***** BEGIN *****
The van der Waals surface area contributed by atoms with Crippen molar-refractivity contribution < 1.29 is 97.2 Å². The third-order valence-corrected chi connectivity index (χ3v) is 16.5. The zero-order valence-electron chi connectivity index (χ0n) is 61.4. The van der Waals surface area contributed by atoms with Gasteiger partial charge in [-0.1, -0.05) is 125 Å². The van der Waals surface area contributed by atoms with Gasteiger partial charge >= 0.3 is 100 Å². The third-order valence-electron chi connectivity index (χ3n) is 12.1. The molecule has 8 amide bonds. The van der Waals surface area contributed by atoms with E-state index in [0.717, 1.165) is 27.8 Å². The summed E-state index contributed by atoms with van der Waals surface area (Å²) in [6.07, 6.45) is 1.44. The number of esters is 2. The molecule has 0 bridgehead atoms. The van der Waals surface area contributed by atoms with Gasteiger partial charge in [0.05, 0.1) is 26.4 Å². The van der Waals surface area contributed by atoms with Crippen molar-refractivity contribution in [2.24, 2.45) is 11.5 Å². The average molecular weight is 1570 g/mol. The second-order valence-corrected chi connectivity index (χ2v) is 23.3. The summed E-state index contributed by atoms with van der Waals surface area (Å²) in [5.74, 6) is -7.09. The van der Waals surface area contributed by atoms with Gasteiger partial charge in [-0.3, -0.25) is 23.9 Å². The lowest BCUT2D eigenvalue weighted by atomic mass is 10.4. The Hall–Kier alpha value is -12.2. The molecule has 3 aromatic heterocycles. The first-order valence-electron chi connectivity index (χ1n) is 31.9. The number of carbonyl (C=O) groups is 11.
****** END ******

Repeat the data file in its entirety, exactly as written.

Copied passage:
The van der Waals surface area contributed by atoms with Crippen molar-refractivity contribution < 1.29 is 97.2 Å². The third-order valence-corrected chi connectivity index (χ3v) is 16.5. The zero-order valence-electron chi connectivity index (χ0n) is 61.4. The van der Waals surface area contributed by atoms with Gasteiger partial charge in [-0.1, -0.05) is 125 Å². The van der Waals surface area contributed by atoms with Gasteiger partial charge >= 0.3 is 100 Å². The third-order valence-electron chi connectivity index (χ3n) is 12.1. The molecule has 8 amide bonds. The van der Waals surface area contributed by atoms with E-state index in [0.717, 1.165) is 27.8 Å². The summed E-state index contributed by atoms with van der Waals surface area (Å²) in [6.07, 6.45) is 1.44. The number of esters is 2. The molecule has 0 bridgehead atoms. The van der Waals surface area contributed by atoms with Gasteiger partial charge in [0.05, 0.1) is 26.4 Å². The van der Waals surface area contributed by atoms with Crippen molar-refractivity contribution in [2.24, 2.45) is 11.5 Å². The average molecular weight is 1570 g/mol. The second-order valence-corrected chi connectivity index (χ2v) is 23.3. The summed E-state index contributed by atoms with van der Waals surface area (Å²) in [5.74, 6) is -7.09. The van der Waals surface area contributed by atoms with Gasteiger partial charge in [-0.3, -0.25) is 23.9 Å². The lowest BCUT2D eigenvalue weighted by atomic mass is 10.4. The Hall–Kier alpha value is -12.2. The molecule has 3 aromatic heterocycles. The first-order valence-electron chi connectivity index (χ1n) is 31.9. The number of carbonyl (C=O) groups is 11.